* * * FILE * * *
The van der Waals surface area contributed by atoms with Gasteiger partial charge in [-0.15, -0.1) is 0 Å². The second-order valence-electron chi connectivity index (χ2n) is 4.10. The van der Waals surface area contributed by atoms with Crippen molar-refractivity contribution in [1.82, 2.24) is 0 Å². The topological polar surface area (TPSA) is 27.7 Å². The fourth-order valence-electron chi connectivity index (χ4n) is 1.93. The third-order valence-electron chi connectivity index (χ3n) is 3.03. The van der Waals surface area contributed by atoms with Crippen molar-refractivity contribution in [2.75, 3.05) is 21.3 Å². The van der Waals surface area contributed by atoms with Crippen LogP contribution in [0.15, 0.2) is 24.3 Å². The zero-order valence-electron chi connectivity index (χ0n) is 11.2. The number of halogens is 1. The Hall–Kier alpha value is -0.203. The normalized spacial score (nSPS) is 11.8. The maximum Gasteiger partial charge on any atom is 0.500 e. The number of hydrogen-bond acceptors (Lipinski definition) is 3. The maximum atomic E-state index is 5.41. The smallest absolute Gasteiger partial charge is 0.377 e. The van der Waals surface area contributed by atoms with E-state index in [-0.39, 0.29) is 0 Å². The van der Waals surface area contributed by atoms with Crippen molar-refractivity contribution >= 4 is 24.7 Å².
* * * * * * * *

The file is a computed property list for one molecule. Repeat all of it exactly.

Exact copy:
The van der Waals surface area contributed by atoms with Gasteiger partial charge in [-0.15, -0.1) is 0 Å². The second-order valence-electron chi connectivity index (χ2n) is 4.10. The van der Waals surface area contributed by atoms with Crippen molar-refractivity contribution in [1.82, 2.24) is 0 Å². The topological polar surface area (TPSA) is 27.7 Å². The fourth-order valence-electron chi connectivity index (χ4n) is 1.93. The third-order valence-electron chi connectivity index (χ3n) is 3.03. The van der Waals surface area contributed by atoms with Crippen molar-refractivity contribution in [2.75, 3.05) is 21.3 Å². The van der Waals surface area contributed by atoms with Crippen LogP contribution in [0.15, 0.2) is 24.3 Å². The zero-order valence-electron chi connectivity index (χ0n) is 11.2. The number of halogens is 1. The Hall–Kier alpha value is -0.203. The normalized spacial score (nSPS) is 11.8. The maximum Gasteiger partial charge on any atom is 0.500 e. The number of hydrogen-bond acceptors (Lipinski definition) is 3. The maximum atomic E-state index is 5.41. The smallest absolute Gasteiger partial charge is 0.377 e. The van der Waals surface area contributed by atoms with E-state index in [-0.39, 0.29) is 0 Å². The van der Waals surface area contributed by atoms with Crippen molar-refractivity contribution >= 4 is 24.7 Å².